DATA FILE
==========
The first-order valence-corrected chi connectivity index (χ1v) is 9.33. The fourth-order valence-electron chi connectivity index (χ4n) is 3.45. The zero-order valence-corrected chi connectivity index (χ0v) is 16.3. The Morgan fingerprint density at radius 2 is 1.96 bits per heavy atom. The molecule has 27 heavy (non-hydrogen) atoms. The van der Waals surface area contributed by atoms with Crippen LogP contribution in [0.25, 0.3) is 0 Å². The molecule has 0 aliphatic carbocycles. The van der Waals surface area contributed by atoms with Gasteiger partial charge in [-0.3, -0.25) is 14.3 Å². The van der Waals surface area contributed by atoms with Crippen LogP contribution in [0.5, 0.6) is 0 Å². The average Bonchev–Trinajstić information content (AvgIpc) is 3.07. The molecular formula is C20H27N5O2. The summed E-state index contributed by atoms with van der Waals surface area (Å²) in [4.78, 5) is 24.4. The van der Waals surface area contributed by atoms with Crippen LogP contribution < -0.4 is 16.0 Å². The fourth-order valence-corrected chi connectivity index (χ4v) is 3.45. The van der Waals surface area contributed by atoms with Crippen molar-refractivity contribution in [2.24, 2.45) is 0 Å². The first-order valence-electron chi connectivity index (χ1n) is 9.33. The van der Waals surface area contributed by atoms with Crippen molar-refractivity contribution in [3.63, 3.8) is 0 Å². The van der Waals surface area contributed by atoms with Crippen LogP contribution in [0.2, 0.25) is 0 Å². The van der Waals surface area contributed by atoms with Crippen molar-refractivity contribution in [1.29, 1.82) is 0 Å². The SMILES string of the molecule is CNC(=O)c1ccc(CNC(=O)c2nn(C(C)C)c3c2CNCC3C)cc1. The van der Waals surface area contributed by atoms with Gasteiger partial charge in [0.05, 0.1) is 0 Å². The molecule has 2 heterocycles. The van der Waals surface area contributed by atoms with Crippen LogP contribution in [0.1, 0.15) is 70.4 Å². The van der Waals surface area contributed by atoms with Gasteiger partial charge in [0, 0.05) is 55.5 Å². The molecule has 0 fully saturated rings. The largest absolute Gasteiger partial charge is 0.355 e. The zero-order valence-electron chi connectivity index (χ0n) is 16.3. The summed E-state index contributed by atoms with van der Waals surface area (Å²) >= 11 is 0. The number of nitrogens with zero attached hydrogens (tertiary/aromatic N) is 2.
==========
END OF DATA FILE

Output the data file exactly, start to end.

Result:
The first-order valence-corrected chi connectivity index (χ1v) is 9.33. The fourth-order valence-electron chi connectivity index (χ4n) is 3.45. The zero-order valence-corrected chi connectivity index (χ0v) is 16.3. The Morgan fingerprint density at radius 2 is 1.96 bits per heavy atom. The molecule has 27 heavy (non-hydrogen) atoms. The van der Waals surface area contributed by atoms with Crippen LogP contribution in [0.25, 0.3) is 0 Å². The molecule has 0 aliphatic carbocycles. The van der Waals surface area contributed by atoms with Gasteiger partial charge in [-0.3, -0.25) is 14.3 Å². The van der Waals surface area contributed by atoms with Crippen LogP contribution in [0.5, 0.6) is 0 Å². The average Bonchev–Trinajstić information content (AvgIpc) is 3.07. The molecular formula is C20H27N5O2. The summed E-state index contributed by atoms with van der Waals surface area (Å²) in [4.78, 5) is 24.4. The van der Waals surface area contributed by atoms with Crippen LogP contribution < -0.4 is 16.0 Å². The fourth-order valence-corrected chi connectivity index (χ4v) is 3.45. The van der Waals surface area contributed by atoms with Crippen molar-refractivity contribution in [2.24, 2.45) is 0 Å². The first-order valence-electron chi connectivity index (χ1n) is 9.33. The van der Waals surface area contributed by atoms with Crippen molar-refractivity contribution in [3.63, 3.8) is 0 Å². The van der Waals surface area contributed by atoms with Crippen LogP contribution in [0.2, 0.25) is 0 Å². The van der Waals surface area contributed by atoms with Crippen molar-refractivity contribution in [1.29, 1.82) is 0 Å². The SMILES string of the molecule is CNC(=O)c1ccc(CNC(=O)c2nn(C(C)C)c3c2CNCC3C)cc1. The van der Waals surface area contributed by atoms with Gasteiger partial charge in [0.05, 0.1) is 0 Å². The molecule has 2 heterocycles. The van der Waals surface area contributed by atoms with Crippen LogP contribution in [0.1, 0.15) is 70.4 Å². The van der Waals surface area contributed by atoms with Gasteiger partial charge in [0, 0.05) is 55.5 Å². The molecule has 0 fully saturated rings. The largest absolute Gasteiger partial charge is 0.355 e. The zero-order valence-electron chi connectivity index (χ0n) is 16.3. The summed E-state index contributed by atoms with van der Waals surface area (Å²) >= 11 is 0. The number of nitrogens with zero attached hydrogens (tertiary/aromatic N) is 2.